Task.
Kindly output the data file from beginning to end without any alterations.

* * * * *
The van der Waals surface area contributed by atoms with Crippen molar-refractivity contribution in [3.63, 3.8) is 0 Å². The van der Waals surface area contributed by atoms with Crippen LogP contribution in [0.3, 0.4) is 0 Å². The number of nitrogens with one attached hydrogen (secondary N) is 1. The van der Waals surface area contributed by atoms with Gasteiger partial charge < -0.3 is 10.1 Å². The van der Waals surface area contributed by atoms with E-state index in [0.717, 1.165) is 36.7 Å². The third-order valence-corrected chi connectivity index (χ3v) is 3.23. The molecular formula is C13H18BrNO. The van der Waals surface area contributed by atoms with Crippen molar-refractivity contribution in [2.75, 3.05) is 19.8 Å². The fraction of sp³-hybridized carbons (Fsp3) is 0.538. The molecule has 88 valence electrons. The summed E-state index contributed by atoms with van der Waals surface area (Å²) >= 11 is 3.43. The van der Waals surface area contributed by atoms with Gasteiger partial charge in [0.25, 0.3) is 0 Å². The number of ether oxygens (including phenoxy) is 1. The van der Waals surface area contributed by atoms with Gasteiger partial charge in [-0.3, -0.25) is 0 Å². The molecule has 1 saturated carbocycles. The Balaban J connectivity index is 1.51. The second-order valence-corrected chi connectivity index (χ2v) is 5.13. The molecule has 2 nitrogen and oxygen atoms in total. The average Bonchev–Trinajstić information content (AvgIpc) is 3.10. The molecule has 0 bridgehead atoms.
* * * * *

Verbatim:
The van der Waals surface area contributed by atoms with Crippen molar-refractivity contribution in [3.63, 3.8) is 0 Å². The van der Waals surface area contributed by atoms with Crippen LogP contribution in [0.3, 0.4) is 0 Å². The number of nitrogens with one attached hydrogen (secondary N) is 1. The van der Waals surface area contributed by atoms with Gasteiger partial charge < -0.3 is 10.1 Å². The van der Waals surface area contributed by atoms with E-state index in [0.717, 1.165) is 36.7 Å². The third-order valence-corrected chi connectivity index (χ3v) is 3.23. The molecular formula is C13H18BrNO. The van der Waals surface area contributed by atoms with Crippen molar-refractivity contribution in [2.75, 3.05) is 19.8 Å². The fraction of sp³-hybridized carbons (Fsp3) is 0.538. The molecule has 88 valence electrons. The summed E-state index contributed by atoms with van der Waals surface area (Å²) >= 11 is 3.43. The van der Waals surface area contributed by atoms with Gasteiger partial charge in [0.25, 0.3) is 0 Å². The number of ether oxygens (including phenoxy) is 1. The van der Waals surface area contributed by atoms with Gasteiger partial charge in [-0.3, -0.25) is 0 Å². The molecule has 1 saturated carbocycles. The Balaban J connectivity index is 1.51. The second-order valence-corrected chi connectivity index (χ2v) is 5.13. The molecule has 2 nitrogen and oxygen atoms in total. The average Bonchev–Trinajstić information content (AvgIpc) is 3.10. The molecule has 0 bridgehead atoms.